This film tells the true story of fraudulent Washington, D.C. journalist Stephen Glass (Christensen), who rose to meteoric heights as a young writer in his 20s, becoming a staff writer at "The New Republic" for three years (1995-1998), where 27 of his 41 published stories were either partially or completely made up. Looking for a short cut to fame, Glass concocted sources, quotes and even entire stories, but his deception did not go unnoticed forever, and eventually, his world came crumbling down... Written by
In the 1998 'Vanity Fair' article that inspired the film, Buzz Bissinger wrote that Stephen Glass "established himself as the Darth Vader of Detail" as a fact checker. Hayden Christensen made this film between the two Star Wars films in which he portrays Anakin Skywalker/Darth Vader. See more »
Stephen claims that Ian's agent Joe Hiert prefers not to make business cards professionally made, this makes no sense because all agents rely on commission from their client's contracts and may need to be contacted on short notice. See more »
[During a conference call, over the speakerphone, responding to Kambiz Foroohar's and Adam Penenberg's suspicions after seeing Stephen's fake website]
quite frankly it doesn't look like a real website: it looks like a website created to fool someone
I don't know much about computers, could somebody do that?
so easily in fact it's incredible
[after looking through his notes]
do you guys want that number for Jim Ghort? Because I just found it in my notes
[...] See more »
As the film opens we meet Stephen Glass, a rising star at "The New Republic" magazine. He's sensitive, friendly and unfailingly polite. And, oh yeah, did I mention he was on everybody's hot list? He was being wooed by everyone from "George Magazine" to "Harper's" to the "New York Times." Unfortunately, behind the Glass juggernaut was a compulsive liar who took everyone for a downhill ride. You see, Glass fabricated over 20 stories, inventing sources, locations, times, dates, and companies.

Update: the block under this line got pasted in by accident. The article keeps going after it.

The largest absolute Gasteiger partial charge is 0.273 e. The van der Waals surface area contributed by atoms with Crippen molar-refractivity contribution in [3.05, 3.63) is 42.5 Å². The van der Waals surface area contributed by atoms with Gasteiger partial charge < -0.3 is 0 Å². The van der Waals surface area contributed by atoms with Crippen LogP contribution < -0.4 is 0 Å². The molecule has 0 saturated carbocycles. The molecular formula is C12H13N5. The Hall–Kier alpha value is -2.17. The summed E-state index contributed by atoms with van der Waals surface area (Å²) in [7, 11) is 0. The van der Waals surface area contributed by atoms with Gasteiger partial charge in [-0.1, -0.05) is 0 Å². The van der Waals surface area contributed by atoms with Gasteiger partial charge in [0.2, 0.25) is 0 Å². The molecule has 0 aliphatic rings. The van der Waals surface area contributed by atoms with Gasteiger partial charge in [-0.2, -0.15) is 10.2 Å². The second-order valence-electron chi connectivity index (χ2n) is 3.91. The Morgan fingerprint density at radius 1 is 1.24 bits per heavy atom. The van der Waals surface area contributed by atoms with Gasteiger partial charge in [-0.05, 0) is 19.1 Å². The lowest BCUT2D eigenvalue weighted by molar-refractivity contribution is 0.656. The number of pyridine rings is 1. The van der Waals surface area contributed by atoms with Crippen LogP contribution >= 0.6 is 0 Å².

Hayden Christensen was fabulous as the ingratiating/creepy Glass. As a CNN.com reviewer pointed out, this movie proves he can act.
Christensen's Glass is the ultimate likeable co-worker, who remembers everyone's birthday, knows how everyone takes their coffee and is so self-deprecatingly sweet that when things start unraveling you feel sorry for him. Despite his audacious lies and deceits, you like him and wonder why everyone is being so mean. Christensen walks the fine line between good and evil so well, you watch in amazement. You feel sorry for him, you're repulsed by him, you're embarrassed for him...
At times I turned to my friend and said "Man! Is this hard to watch." And it was.
Peter Sarsgaard, who plays Glass' editor, Chuck Lane, is wonderfully understated as the misunderstood editor. (For those at home who care, he's also really cute in that nerdy handsome way.)
The movie incisively exposes the world of journalism -- with it's big egos, pedantic copy editors, and ultra-competitive writers. I could see many of my co-workers (current and former) in the archetypes portrayed on screen (the braggart, the attention getter, the know-it-all, the guy who will split the most microscopic of hairs just for the heck of it).
It also brings home the incredible responsibility on the shoulders of journalists. It's easy to forget this responsibility in pursuit of personal glory or attention, but it's the reader who gets hurt. Everyone in the business of journalism should see this movie. But with its twists and turns and shocking (yet true!) events, it's a movie for anyone who enjoys a good thriller.
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